Garrett Augustus Morgan, Sr. (March 4, 1877 – August 27, 1963) was an inventor who invented a type of respiratory protective hood (conceptually similar to modern gas masks), a type of traffic signal, and a hair-straightening preparation. He is renowned for a heroic rescue in which he used his hood to save workers trapped in a tunnel system filled with fumes. He is credited as the first African-American in Cleveland to own an automobile.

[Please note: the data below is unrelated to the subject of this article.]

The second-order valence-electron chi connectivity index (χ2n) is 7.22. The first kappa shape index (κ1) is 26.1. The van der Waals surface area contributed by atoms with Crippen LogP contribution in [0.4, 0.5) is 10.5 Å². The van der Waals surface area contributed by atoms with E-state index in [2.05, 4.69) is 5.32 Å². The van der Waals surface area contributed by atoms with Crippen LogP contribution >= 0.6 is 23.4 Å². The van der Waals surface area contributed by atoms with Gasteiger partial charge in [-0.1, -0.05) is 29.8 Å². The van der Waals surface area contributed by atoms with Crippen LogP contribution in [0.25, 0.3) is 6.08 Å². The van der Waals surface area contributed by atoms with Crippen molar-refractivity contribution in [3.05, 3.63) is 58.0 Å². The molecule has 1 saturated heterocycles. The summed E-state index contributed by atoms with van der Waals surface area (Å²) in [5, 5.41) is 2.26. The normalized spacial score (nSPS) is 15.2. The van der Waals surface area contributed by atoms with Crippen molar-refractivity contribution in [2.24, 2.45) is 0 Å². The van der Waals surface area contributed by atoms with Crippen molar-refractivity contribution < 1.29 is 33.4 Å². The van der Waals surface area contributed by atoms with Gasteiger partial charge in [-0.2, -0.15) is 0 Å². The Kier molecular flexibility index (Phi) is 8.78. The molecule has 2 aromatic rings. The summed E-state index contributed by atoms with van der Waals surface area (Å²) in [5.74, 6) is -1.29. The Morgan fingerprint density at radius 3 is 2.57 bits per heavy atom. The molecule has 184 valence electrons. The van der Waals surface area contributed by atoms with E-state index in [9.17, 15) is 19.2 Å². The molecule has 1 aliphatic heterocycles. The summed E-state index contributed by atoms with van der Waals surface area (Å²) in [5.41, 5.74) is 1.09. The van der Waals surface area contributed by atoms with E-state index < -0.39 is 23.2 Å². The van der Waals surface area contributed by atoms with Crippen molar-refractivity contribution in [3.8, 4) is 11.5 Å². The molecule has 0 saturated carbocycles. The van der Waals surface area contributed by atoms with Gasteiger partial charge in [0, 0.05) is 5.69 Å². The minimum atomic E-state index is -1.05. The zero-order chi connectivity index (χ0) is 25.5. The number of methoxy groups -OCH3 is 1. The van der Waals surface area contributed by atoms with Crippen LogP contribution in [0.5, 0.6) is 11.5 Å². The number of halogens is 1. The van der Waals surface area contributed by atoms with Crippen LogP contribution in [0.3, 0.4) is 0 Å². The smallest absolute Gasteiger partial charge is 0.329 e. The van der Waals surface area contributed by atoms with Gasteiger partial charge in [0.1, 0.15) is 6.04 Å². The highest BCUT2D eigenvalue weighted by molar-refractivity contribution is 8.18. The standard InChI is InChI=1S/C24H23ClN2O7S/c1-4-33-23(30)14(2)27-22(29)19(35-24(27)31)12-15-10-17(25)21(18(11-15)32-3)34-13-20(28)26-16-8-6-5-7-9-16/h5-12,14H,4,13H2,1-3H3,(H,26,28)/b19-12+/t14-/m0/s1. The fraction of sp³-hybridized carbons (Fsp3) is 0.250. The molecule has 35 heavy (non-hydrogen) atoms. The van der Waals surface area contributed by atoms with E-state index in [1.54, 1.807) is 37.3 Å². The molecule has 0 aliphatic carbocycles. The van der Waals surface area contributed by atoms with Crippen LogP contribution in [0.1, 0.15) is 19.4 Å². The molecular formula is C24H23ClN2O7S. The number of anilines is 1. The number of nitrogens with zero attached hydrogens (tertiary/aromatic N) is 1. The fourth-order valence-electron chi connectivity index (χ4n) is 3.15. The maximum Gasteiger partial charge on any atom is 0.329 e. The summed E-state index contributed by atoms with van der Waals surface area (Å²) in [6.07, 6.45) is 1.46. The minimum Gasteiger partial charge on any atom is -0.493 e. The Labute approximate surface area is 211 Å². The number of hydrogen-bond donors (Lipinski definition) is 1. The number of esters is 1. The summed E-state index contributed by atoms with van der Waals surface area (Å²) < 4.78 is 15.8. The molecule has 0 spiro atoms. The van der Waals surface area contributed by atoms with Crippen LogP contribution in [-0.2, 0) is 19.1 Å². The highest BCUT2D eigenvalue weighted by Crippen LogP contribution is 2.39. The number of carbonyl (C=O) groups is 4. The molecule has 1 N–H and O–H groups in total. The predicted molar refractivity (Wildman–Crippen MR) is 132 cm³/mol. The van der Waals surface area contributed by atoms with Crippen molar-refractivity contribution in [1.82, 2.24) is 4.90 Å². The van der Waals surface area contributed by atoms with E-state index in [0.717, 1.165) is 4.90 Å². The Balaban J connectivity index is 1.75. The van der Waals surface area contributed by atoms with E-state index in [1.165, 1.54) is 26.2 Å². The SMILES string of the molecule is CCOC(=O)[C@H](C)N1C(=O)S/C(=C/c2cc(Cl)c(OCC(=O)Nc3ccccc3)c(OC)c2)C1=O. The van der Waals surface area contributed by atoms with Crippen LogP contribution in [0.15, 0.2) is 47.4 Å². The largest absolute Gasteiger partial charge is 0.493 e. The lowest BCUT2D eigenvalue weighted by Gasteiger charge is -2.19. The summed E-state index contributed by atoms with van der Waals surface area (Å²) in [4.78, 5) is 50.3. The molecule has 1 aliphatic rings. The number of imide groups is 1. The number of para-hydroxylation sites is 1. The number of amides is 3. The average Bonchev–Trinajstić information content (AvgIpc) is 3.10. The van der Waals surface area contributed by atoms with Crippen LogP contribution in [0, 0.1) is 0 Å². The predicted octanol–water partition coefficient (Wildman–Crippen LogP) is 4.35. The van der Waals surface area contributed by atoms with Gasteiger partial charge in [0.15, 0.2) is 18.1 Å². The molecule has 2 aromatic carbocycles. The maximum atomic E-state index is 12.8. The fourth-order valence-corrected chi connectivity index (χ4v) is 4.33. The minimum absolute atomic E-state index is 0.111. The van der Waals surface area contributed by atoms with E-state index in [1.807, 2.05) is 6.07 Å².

At the age of fifteen, Morgan moved to Cincinnati, Ohio, in search of employment. Most of his teenage years were spent working as a handyman for a wealthy Cincinnati landowner. Like many African-Americans of his day, Morgan had to quit school at a young age in order to work. However, the teen-aged Morgan was able to hire his own tutor and continued his studies while living in Cincinnati. In 1895, Morgan moved to Cleveland, Ohio, where he worked repairing sewing machines for a clothing manufacturer. In 1920 he helped to found the Cleveland Call and Post newspaper. He married Madge Nelson in 1896, but the marriage ended in divorce. Word of his skill at fixing things and experimenting spread quickly throughout Cleveland, opening up various opportunities for him.